Nava Grunfeld, MAT ’81 spent her early years in Israel, before moving to New York City at the age of ten. She studied graphic design at the Fashion Institute of Technology (FIT), working in the field for many years, and later earned a BFA from the Pennsylvania Academy of Fine Arts.

She moved to western Massachusetts in 1981, and eventually decided to return to her first love—creating art. She earned a master’s in teaching from Smith College, with the intention of teaching art to complement her work as a professional artist.

Best known for her over-sized, color-saturated, watercolor still-life paintings, Grunfeld has exhibited across America. Her work has also been featured on the covers of several national art publications. In 2008, Hasbro included her paintings in its signature series of artist jigsaw puzzles.

Nava Grunfeld’s exhibit at the Alumnae House Gallery, “The Language of Color,” features both her watercolors and acrylics and runs from September 4 through December 9, 2015. Here, in her own words, she shares a little about her background and her thoughts on art and being an artist.

A born artist
I came to the United States when I was 10, but I didn’t yet speak English. I used to draw pictures to show people what I wanted and people complimented me on my drawings, and everyone just assumed I was an artist and that was what I wanted to do.

Practicality versus passion
My mother, who was a businesswoman, did not want me to be an artist because she saw it as such an unstable career choice, but she did agree that I could go into graphic arts. While I was studying design at FIT, I sometimes pretended I was going ice-skating but I was actually going to the art classes at the Arts Students League of New York.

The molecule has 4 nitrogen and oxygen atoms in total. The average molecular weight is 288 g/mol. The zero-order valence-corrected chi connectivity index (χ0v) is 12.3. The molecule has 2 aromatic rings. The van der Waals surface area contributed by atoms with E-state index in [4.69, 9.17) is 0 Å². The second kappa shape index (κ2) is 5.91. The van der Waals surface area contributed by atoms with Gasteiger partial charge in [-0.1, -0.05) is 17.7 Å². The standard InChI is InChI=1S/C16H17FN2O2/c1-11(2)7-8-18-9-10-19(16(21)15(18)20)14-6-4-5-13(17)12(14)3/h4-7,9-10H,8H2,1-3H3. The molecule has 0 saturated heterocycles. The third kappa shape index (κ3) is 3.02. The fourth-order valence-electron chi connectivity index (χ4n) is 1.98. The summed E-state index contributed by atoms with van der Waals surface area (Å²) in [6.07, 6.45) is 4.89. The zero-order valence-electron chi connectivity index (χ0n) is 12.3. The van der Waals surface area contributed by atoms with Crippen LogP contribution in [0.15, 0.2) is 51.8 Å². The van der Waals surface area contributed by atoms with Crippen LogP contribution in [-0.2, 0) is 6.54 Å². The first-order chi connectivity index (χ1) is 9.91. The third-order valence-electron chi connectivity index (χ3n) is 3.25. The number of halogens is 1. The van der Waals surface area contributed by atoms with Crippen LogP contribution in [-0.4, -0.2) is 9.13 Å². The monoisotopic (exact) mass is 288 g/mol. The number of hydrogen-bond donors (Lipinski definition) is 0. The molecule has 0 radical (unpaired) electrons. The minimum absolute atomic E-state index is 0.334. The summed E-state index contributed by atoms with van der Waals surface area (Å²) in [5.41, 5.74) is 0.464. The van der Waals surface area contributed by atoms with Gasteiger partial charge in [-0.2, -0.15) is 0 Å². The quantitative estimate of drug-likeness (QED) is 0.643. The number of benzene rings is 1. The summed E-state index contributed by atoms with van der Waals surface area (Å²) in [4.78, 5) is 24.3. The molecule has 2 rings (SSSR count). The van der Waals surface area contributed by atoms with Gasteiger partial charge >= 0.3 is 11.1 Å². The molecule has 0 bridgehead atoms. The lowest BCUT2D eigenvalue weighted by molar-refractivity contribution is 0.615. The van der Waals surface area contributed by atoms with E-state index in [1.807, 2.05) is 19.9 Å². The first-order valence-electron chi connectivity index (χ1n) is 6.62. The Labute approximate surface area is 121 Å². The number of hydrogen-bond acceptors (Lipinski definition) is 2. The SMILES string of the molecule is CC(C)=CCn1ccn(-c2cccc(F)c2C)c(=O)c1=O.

First big steps
When I started focusing on my art, I originally used watercolors because I had a small studio and couldn’t stand the oil paint fumes. I often traveled to Mexico in the winters and was attracted to the culture and the patterns and the colors. Galleries always wanted me to paint dark New England landscapes, but I was really interested in seeing how far I could take watercolors in terms of bold colors and patterns.

Full expression
In my paintings I try to capture a moment of time that would otherwise be lost. I arrest the daylight and with it a memory. Perhaps it’s the flowers, fruit or the Mediterranean light from my childhood that I try to recreate. Perhaps a certain color evokes a taste or scent from the past. I want the images I paint to have a contemporary feel. I am not interested in recreating 19th-century still lifes, nor am I interested in modern photorealism. Color speaks, and what it says is different for each person. People may respond to it or not. I communicate with color, which over time has become my language.

Best advice
Someone once told me to make a decision about what you want to do and then work toward that goal relentlessly. Do something every day toward that goal—no matter what it is. I think this holds true for everything, not just for art.

Goals for the future
I want to leave a mark. I used to read Mrs. Rumphius, by Barbara Cooney ’38, to my daughter. Mrs. Rumphius wanted to make the world beautiful by sprinkling lupine seeds everywhere she went, so in the spring these beautiful flowers would grow. I, too, want to create beauty.

All images below courtesy of Nava Grunfeld